Title: Steal the North
Author: Heather Brittain Bergstrom
Genre: Contemporary fiction, literary fiction
Rating: 4 out of 5 stars
Source: Review copy from the publisher
Number of pages: 315
First line: Until the summer I was sixteen and my mom sent me away, I lived with her in a Sacramento apartment located above a shop that sold seaweed powders, mood mists, Buddha statues, even menstruation journals.
Goodreads blurb: Emmy is a shy, sheltered sixteen-year-old when her mom, Kate, sends her to eastern Washington to an aunt and uncle she never knew she had. Fifteen years earlier, Kate had abandoned her sister, Beth, when she fled her painful past and their fundamentalist church. And now, Beth believes Emmy’s participation in a faith healing is her last hope for having a child.
Emmy goes reluctantly, but before long she knows she has come home. She feels tied to the rugged landscape of coulees and scablands. And she meets Reuben, the Native American boy next door.
In a part of the country where the age-old tensions of cowboys versus Indians still play out, theirs is the kind of magical, fraught love that can only survive with the passion and resilience of youth. Their story is mirrored by the generation before them, who fears that their mistakes are doomed to repeat themselves in Emmy and Reuben.
I am so glad I accepted a review copy of this book! When I received the pitch e-mail, I was feeling a bit overwhelmed by the number of review copies waiting on my shelf. I was sold, though, when I realized that Steal the North is set in my neck of the woods. Locations like Moses Lake, Spokane, the Colville Indian Reservation, and even the tiny town of Kettle Falls, where we used to live, feature prominently in the storyline. That was one of the biggest delights when reading – recognizing the places mentioned, having that feeling of “Hey! I’ve been there!” She definitely sees the beauty in Eastern Washington, which isn’t always easy. I live in one of the prettier parts of this side of the state, in my opinion, but that’s because I’m not a big fan of the desert. But the desert and scablands of Eastern Washington have their own majesty, as does the mighty Columbia River, and Bergstrom’s love of this part of the world is evident in her writing.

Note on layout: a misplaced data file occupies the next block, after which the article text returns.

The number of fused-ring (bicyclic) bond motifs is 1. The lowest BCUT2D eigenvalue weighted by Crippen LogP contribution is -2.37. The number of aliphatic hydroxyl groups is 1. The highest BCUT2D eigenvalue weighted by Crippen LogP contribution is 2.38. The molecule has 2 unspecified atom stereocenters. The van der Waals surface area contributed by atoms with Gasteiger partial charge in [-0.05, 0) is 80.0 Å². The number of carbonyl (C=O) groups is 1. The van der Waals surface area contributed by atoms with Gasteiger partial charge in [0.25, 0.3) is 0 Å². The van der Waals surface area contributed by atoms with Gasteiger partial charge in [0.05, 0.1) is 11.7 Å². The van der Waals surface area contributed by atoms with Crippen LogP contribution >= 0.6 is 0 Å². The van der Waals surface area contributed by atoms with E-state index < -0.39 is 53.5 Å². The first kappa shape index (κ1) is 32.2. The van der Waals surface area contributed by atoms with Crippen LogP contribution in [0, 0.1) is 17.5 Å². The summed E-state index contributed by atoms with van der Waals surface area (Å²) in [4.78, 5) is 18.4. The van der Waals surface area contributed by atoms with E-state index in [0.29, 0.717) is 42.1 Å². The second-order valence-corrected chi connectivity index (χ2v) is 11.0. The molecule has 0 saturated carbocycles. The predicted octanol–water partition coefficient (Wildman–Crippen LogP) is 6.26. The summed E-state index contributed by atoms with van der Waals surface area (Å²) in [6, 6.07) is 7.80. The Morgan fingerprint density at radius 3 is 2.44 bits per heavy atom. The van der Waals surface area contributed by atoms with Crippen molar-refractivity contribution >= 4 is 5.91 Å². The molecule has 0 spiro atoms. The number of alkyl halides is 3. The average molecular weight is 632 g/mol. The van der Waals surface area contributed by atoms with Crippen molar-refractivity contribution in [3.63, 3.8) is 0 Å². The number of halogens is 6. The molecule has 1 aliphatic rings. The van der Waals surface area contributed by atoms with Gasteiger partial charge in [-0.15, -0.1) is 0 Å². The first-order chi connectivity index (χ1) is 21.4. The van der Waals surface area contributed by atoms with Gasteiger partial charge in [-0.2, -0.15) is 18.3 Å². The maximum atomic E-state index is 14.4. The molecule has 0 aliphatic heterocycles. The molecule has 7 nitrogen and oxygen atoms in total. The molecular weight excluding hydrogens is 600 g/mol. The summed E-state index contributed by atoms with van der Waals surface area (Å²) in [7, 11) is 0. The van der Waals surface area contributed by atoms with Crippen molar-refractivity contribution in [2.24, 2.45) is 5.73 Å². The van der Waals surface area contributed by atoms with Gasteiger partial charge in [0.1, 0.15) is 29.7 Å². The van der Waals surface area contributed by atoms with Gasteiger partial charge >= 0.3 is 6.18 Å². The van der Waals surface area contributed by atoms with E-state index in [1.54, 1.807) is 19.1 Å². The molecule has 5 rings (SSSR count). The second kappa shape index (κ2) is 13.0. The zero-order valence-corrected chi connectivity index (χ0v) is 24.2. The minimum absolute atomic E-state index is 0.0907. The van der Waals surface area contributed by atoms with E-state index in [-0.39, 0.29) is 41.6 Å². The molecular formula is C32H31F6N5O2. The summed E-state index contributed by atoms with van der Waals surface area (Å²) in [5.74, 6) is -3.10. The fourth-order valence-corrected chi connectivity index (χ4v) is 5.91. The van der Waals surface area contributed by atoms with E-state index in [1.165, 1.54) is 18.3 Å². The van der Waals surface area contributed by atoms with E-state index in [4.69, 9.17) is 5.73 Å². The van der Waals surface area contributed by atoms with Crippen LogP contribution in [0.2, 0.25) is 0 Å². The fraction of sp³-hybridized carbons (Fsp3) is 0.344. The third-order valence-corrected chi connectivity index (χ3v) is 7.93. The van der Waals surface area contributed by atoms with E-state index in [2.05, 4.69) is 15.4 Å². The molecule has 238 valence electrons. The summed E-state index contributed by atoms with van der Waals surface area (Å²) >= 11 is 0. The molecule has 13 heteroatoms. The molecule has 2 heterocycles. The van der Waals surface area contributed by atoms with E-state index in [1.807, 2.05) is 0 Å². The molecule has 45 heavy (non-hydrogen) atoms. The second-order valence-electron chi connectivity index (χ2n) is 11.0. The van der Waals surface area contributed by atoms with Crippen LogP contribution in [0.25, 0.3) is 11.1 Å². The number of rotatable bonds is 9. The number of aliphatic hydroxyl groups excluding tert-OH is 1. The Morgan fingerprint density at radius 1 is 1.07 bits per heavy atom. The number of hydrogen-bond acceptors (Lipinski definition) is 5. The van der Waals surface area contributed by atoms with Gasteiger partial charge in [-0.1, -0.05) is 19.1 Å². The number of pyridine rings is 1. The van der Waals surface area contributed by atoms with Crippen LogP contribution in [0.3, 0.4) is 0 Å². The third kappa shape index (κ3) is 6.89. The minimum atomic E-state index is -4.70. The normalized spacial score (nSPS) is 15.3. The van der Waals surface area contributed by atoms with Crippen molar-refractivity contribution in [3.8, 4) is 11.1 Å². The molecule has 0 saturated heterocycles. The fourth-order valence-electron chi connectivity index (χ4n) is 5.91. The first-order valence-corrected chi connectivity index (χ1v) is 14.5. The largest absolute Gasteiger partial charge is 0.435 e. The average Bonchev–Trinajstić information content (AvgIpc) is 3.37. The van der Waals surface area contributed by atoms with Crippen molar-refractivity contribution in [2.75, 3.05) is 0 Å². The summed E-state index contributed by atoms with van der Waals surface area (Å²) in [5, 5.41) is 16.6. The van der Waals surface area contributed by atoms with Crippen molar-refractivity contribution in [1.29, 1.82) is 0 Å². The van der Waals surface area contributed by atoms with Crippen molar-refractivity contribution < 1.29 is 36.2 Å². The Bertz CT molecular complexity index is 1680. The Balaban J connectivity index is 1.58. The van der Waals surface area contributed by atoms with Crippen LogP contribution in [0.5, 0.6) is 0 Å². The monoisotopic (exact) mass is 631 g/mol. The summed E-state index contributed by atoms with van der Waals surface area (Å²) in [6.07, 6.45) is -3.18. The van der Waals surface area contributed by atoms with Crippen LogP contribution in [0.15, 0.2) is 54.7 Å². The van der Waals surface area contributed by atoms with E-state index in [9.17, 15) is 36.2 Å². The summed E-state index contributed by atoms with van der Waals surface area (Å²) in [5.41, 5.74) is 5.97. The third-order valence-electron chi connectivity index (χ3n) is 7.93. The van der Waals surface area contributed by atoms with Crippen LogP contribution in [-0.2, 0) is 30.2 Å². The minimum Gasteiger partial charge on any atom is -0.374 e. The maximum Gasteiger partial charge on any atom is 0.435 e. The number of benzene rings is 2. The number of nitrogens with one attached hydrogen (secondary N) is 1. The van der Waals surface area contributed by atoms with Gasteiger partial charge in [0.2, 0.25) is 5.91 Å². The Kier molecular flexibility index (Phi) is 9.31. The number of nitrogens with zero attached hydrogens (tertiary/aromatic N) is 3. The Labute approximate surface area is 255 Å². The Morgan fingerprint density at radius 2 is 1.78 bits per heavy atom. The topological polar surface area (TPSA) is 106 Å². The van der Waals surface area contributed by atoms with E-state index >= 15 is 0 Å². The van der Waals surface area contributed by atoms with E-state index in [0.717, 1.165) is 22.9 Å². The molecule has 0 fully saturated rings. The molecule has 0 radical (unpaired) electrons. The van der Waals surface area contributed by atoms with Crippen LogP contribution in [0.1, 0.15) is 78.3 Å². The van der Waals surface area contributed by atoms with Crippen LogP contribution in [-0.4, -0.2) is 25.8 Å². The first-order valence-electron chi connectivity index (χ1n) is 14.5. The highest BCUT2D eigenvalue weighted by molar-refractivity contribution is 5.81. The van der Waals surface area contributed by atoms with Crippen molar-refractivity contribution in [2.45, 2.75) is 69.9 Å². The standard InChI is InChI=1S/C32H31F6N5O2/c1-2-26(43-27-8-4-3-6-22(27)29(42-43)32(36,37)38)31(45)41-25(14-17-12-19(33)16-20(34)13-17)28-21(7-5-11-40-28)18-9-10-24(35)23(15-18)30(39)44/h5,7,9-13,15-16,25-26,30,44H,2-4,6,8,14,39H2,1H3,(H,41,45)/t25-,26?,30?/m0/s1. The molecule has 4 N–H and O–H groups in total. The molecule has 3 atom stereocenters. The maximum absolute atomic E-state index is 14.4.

But familiar settings are not enough to make me love a book, and fortunately, there is plenty more to adore about Bergstrom’s story. It can be difficult to pull off a “multiple points of view” novel, but she does it, and does it well. The reader is given the advantage of more information than if the story only focused on one or two narrators. Bergstrom’s characters are unique, each with their own voice, and so it was always immediately evident whose story I was reading – I wouldn’t have needed the character name indicators at the beginning of the chapters, because the writing was completely individual in each case.
Each of the characters pulled me into their storyline quickly. You know how sometimes it takes getting quite far into a book before you feel an emotional connection to the characters? Well, that wasn’t the case here. Even Kate, Emmy’s mom, who wasn’t the most sympathetic character, was a character I could understand and empathize with. Reuben was by far my favorite character, though. I live very close to the Colville Indian Reservation. Before we moved down to Chewelah to live with my folks, we lived in the town of Colville, which is named for the tribe though not part of the reservation. It was extremely interesting to hear Reuben’s perspective on being caught between two worlds. When he tried to raise himself above the poverty and teenage parenthood and drug use that is rampant on the reservation, he was accused of being too “white.” But when off the reservation, even though he is a smart, responsible young man, he is discriminated against, simply because he is Native American. He is treated even worse, unfortunately, when people mistake him for a Mexican. His story made me sad, but gives the reader so much insight into a world that most of us do not understand.
There are multiple love stories in this book. The most obvious, of course, is Reuben and Emmy’s, which is a beautiful narrative. But Bergstrom also deals with the love between sisters, the complicated love between a mother and daughter, and also learning to trust love after being so devastatingly hurt, like in Kate’s situation.
I so wanted to give this book a five-star rating, but my own rating scale wouldn’t let me. My five-star ratings are reserved for books that I think everyone should read, and unfortunately, the sexual content of this book was a bit too much for me to give that unreserved recommendation. I still absolutely loved this book, though, and I know many of you will, too.